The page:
Juneteenth, also known as Juneteenth Independence Day or Freedom Day, is a holiday that commemorates the June 19, 1865 announcement of the abolition of slavery in Texas, and more generally the emancipation of African-American slaves throughout the Confederate South. Juneteenth is recognized as a state holiday or special day of observance in most states.
Riley Keene Temple’s recently published book, “Aunt Ester’s Children Redeemed: Journeys to Freedom in August Wilson’s Ten Plays of Twentieth-Century Black America,” examines the redemption story of each play – how the southern black oppressed, descendants of centuries of slavery, put the pieces of themselves back together. Temple analyzes how Wilson’s language – his poetry and the blues — and his dramatic narratives expose the responsibilities, the opportunities, and the challenges of freedom.
Wilson’s plays include “Fences,” “The Piano Lesson,” and “Ma Rainey’s Black Bottom.” The New York Times obituary called him “the theater’s poet of black America.”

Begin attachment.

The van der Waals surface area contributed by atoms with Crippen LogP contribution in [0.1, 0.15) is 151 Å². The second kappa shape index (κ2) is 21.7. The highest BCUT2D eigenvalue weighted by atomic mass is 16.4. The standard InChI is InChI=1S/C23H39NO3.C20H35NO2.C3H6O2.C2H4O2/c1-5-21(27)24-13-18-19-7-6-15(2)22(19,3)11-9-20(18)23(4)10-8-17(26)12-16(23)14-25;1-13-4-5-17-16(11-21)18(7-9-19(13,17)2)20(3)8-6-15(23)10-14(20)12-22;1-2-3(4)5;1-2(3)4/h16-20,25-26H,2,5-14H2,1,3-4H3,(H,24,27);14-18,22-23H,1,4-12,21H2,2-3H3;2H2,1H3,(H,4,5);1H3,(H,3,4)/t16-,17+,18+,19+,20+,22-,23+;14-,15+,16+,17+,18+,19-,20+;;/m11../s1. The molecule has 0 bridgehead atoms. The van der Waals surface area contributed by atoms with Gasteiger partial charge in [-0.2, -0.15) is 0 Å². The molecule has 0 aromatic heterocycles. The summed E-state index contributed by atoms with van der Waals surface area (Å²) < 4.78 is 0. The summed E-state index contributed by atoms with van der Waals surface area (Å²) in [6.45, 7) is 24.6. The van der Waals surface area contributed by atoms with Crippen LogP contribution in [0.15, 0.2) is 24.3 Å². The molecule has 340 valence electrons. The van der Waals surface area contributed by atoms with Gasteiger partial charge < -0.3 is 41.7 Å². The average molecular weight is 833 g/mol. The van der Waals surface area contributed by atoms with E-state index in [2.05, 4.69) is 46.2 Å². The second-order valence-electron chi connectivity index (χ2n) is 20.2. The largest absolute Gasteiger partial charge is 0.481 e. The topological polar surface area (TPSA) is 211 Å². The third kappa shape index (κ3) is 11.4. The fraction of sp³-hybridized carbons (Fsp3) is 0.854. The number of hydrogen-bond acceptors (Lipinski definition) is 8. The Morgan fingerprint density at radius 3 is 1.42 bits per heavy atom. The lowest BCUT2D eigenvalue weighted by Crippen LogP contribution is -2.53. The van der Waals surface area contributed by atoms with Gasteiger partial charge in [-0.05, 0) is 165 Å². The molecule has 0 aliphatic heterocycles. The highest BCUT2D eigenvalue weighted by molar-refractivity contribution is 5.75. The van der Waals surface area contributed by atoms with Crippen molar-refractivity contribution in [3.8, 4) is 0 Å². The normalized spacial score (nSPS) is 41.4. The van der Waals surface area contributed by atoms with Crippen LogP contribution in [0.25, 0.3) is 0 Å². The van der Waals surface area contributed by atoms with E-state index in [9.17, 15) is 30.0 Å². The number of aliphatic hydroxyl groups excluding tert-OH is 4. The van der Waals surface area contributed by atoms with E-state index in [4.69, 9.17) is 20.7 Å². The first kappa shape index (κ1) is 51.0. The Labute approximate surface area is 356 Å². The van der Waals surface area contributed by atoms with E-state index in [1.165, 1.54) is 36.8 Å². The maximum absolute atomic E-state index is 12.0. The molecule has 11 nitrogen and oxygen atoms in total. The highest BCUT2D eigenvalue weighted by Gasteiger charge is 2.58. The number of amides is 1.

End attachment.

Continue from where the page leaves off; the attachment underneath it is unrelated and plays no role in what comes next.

“Wilson, a two-time Pulitzer Prize winner, died in 2005 at the age of 60. He would have wanted to see the wondrous celebrations of Juneteenth. He would have seen them as both meet and right,” says Riley Keene Temple.
Riley Keene Temple is an avid American arts advocate and supporter, and has been honored for his leadership of arts organizations. He is a telecommunications attorney in Washington DC, where his Board memberships include the National Archives Foundation and the Trust for the National Endowment for the Humanities. He holds a Masters degree, cum laude, of Theological Studies from the Virginia Theological Seminary. He has written frequently on theology and the creative arts.